How to Legally Change a Name in Texas

by Tom Streissguth
File your name change form in the county you live.

File your name change form in the county you live.

Medioimages/Photodisc/Photodisc/Getty Images

The state of Texas allows you to change your legal name with a petition, which is then filed in the court of the county where you live. State law sets down the procedures and required forms, while county courts set filing fees and schedule hearings.

Get help changing your legal name. Learn More

Step 1

Obtain an Original Petition for Change of Name of Adult form and an Order Granting Change of Name of Adult form. These forms are available online; you can download and print them out. You may also obtain these forms from the county clerk’s office.

Step 2

Complete the Original Petition for Change of Name of Adult. This document must include your full legal name at present, your residence address, the full legal name that you are requesting as the change, your gender, age, race, date of birth, Social Security number, driver’s license number and any reference number assigned to you in a criminal record. Sign the petition in front of a notary.

Step 3

Complete the Order Granting Change of Name of Adult, but do not sign it. This is the form for the judge to complete once your petition has been reviewed and a hearing has taken place.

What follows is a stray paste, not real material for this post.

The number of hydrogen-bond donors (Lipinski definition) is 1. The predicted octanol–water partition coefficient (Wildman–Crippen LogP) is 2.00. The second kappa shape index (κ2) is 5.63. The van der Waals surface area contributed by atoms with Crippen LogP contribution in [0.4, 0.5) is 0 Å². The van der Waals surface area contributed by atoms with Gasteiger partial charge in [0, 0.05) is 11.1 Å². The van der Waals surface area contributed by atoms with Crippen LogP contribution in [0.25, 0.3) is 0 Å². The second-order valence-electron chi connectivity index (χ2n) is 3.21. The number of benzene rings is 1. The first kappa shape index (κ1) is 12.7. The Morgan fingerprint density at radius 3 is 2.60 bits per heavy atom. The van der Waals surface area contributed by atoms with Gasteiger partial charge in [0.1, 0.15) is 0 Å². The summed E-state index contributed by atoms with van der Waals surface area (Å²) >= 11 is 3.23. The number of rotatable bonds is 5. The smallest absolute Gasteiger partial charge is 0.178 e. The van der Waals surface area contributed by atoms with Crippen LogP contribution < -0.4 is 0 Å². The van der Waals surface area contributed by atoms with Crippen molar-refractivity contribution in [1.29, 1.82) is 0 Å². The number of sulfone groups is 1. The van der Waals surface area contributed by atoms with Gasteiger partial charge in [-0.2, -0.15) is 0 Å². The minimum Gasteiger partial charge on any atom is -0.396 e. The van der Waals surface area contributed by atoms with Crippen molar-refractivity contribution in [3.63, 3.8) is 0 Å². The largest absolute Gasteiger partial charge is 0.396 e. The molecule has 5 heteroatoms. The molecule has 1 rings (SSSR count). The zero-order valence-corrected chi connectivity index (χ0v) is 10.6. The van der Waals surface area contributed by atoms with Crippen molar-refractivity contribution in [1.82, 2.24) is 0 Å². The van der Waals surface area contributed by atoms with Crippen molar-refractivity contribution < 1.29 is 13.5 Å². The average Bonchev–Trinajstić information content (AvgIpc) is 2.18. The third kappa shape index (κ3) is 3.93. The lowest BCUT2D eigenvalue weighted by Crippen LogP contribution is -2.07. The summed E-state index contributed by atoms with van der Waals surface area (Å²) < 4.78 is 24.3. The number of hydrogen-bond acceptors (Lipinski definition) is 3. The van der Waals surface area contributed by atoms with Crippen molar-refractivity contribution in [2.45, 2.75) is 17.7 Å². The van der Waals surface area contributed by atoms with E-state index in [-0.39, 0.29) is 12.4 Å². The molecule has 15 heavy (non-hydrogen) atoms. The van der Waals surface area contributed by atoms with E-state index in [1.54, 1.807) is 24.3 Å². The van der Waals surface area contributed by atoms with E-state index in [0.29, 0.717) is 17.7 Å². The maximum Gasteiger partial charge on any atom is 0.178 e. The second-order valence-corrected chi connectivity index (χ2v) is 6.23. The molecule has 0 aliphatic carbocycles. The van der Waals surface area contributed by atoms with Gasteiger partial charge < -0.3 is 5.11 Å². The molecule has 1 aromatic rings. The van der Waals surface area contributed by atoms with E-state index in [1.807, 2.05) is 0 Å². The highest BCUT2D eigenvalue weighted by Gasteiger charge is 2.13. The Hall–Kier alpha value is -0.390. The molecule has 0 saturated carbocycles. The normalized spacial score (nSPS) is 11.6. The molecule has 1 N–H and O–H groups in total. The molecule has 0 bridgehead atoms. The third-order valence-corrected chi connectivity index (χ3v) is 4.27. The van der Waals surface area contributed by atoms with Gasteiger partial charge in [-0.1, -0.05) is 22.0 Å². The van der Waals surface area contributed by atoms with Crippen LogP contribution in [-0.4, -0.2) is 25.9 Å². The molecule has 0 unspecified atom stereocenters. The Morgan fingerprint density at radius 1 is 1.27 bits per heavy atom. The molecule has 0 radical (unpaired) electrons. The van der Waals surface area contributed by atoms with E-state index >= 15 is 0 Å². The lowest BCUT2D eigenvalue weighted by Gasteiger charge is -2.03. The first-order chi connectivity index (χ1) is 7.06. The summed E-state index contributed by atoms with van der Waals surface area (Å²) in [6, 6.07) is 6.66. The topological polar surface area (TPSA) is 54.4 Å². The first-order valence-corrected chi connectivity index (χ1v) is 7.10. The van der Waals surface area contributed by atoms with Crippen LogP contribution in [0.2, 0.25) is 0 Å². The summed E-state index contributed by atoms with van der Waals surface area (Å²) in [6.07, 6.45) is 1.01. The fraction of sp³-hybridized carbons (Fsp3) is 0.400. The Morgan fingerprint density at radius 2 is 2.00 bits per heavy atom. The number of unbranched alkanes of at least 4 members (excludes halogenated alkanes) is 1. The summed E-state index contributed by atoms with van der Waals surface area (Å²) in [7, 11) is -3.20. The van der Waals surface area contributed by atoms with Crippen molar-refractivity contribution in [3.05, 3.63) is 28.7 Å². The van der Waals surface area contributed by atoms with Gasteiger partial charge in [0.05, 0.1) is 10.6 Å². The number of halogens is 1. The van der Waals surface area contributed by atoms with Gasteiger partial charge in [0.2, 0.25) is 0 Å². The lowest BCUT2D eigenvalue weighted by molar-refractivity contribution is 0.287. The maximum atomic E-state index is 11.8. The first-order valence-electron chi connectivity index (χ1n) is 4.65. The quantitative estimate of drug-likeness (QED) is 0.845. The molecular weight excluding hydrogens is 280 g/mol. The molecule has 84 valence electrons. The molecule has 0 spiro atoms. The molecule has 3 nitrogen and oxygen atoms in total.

Step 4

Have your fingerprints taken on a card format acceptable to the Texas Department of Public Safety. You can complete this step at a local sheriff’s office. You must provide a full set of fingerprints along with the Petition for Name Change.

Step 5

File the petition, proposed Order and fingerprint card in your local county or district court. There will be a filing fee, which varies by county. The clerk will assign a case number and schedule a hearing.

Step 6

Attend the scheduled hearing, which in some courts may take place the same day. Bring a copy of your file from the clerk’s office and give it to the hearing or docket clerk. You will have to wait for your case number to be called by the clerk. Answer the judge’s questions. After the judge signs the Order, the clerk will provide you with a copy.

Step 7

File the signed order with the court clerk’s office. The clerk will be able to provide a Certificate of Name Change as well as a certified copy of the Order. Your name change is now legal; you may provide copies of the certified Order to anyone with whom you are doing business and who needs to keep your full legal name on file.